Game of Thrones has swooped back into our lives on Sky Atlantic and shows no sign of dropping the relentless pace that has made it the most famous series currently on our screens.
This is the beginning of the fifth of seven planned seasons, so it's high time to build the groundwork for the series' overall final arcs. Yet nearly all the characters in Game of Thrones are on unstable ground, any alliances look dubious at best, and a host of minor characters have yet to step out of the shadows.
A deft piece of exposition goes someway towards explaining the cool, calm, insatiable power lust of Cersei Lannister (Lena Headey).
It’s little wonder she has fought with impunity to maintain her position: a witch told a young Cersei that she would be queen for a short time before being usurped by someone younger, and that she would outlive her children.
Her current position could hardly be worse: her father Tywin (Charles Dance) has been murdered by Tyrion (Peter Dinklage), who has been smuggled out of the country in a crate. Her brother and former lover Jaime (Nikolaj Coster-Waldau) has come back from imprisonment a changed man; and as the reams of dignitaries queue up to pay their respects, Jaime warns that they are also gathering to tear the Lannisters apart.
The family can’t even rely on their vast wealth. Their gold mines are barren, and according to their now dead father, they are in hock to the Iron Bank, an organisation that matches the payment plans of the Troika with the compassion of the Mafia. One assumes the rest of the series will involve Cersei and Jaime attempting to negotiate a significant bank bailout while agreeing to slash spending at court, and seeking an agreement on reduced pay and conditions on their army of not-so-civil servants.
Tyrion might have murdered his father and killed his lover, but he’s also drunk himself across the Narrow Sea while being smuggled in a box by Varys (Conleth Hill) – and the latter seems to have enjoyed it just a shade. Varys is shaping up to be a queenmaker, and has a plan to head to Meereen and open negotiations with Daenerys Targaryen to “save Westeros from itself”.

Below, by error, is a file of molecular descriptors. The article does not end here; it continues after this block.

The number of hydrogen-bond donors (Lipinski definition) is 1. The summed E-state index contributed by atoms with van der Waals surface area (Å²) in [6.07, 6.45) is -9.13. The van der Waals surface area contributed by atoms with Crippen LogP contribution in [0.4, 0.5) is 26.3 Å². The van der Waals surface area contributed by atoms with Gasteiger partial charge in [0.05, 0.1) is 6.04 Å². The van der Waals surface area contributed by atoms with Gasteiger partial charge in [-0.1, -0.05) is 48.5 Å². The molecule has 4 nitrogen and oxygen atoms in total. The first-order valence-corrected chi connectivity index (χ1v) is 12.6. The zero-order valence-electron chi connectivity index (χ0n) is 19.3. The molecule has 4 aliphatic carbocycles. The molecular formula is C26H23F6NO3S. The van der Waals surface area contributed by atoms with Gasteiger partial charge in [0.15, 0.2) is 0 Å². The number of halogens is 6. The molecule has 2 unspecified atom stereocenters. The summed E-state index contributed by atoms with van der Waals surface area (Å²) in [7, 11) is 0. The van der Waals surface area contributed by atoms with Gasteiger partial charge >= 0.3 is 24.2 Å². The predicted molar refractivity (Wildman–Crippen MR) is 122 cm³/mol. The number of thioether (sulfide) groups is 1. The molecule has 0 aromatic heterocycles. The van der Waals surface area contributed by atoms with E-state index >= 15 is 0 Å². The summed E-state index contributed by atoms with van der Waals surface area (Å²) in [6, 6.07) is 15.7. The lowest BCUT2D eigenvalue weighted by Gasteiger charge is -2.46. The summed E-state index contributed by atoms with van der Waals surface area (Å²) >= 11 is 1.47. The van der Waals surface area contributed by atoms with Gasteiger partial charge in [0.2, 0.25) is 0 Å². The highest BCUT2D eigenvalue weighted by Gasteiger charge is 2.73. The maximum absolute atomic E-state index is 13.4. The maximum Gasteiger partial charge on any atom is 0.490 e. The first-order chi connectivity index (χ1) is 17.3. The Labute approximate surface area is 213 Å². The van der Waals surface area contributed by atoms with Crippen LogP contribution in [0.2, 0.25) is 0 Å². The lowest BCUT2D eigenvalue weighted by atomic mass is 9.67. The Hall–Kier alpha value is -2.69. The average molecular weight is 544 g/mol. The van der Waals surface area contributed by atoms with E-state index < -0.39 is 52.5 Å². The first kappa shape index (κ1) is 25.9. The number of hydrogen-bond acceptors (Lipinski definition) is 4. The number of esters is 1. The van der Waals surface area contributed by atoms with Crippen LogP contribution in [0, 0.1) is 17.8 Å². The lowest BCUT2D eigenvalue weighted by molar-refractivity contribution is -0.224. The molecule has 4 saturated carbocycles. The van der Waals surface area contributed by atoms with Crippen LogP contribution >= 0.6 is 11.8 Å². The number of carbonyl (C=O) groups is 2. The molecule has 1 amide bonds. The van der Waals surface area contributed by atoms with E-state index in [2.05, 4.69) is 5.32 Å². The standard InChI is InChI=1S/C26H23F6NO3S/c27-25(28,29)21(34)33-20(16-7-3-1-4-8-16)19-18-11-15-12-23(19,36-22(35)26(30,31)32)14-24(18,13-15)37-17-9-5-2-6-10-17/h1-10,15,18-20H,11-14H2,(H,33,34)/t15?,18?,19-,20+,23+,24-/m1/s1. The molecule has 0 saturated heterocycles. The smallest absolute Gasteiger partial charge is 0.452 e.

The chances of Varys actually doing something for all his stated reasons are close to nil, though. Expect an ulterior motive that so far his other ulterior motive doesn’t even know about, despite having being sleeping with his other ulterior motive all along.
All is not well in the land of Meereen though. In the last series, Daenerys Targaryen (Emilia Clarke) had chained up two of her dragons in the cellar while a third went on the lam after killing a child. Now she’s struggling to rule, and can’t seem to decide between the iron fist or the velvet glove. Any reunion with her beloved scaly offspring also looks unlikely: it appears her basement family are no mood for a reunion.
And then there is trouble up North. The Night’s Watch were facing a defeat at the hand of the Free Folk until Stannis Baratheon (Stephen Dillane) rode to their rescue. Wilding leader Mance Rayder (Ciaran Hinds) is given a choice: bend the knee and there’ll be land and freedom for him and his kin when Baratheon take back the north (there are no “ifs” when it comes to power struggles in Game of Thrones). The other option? He burns.
This is a fascinating development for several reasons. Without consulting with his people to give them the option, Mance refuses. Doe-eyed Jon Snow (Kit Harrington) deploys all his hunky, dour charms to try to convince him, to no effect. Mance is set alight by a gleeful Melisandre (Carice van Houten), adding a much needed dose of religious fanaticism to a plot already boiling over with knee-jerk reactions and frothing blood lust. The only saving grace is that Snow puts an arrow through Mance’s heart as the fire torture is being pushed up to 11.
This is an indication of things to come: the death of Mance is a serious departure from the original books by writers/showrunners David Benioff and Dan Weiss. George RR Martin, of course, hasn't finished the series yet and the television series will likely be finished by HBO at the same time as Martin is sending his final draft to the printers. Expect the Thronies to be up in arms when the televisual upstarts start playing their own game.
As a series opener, the writers unleashed Game of Thrones’ full arsenal: a bewildering number of plots and subplots; a shedload of sex, violence and drama as well as real-world concerns of power and politics. Winter might be coming, but the main characters are showing a climate-change-sceptic level of insight, so focused are they on the Iron Throne.
Morality is nearly absent in Game of Thrones; everyone has their motivations; each is gradually revealed with a nicely judged level of detail; and no character appears inherently good or decent. This is a strange and terrible place that is filled with shadows, and it makes for almost irresistible television.
It's an extremely deft trick to keep these twisting stories and shifting allegiances in check without wearying the viewer. What perhaps keeps people coming back for more is that, despite the fantastical trappings, it's as good an illustration of the abuse of power and how it corrupts as you'll find on television: much more so than the hokey realism of House of Cards. And if you can settle a row with a sword in a political docu-drama such as Charlie, you can hardly blame Game of Thrones for being a little too knife-happy.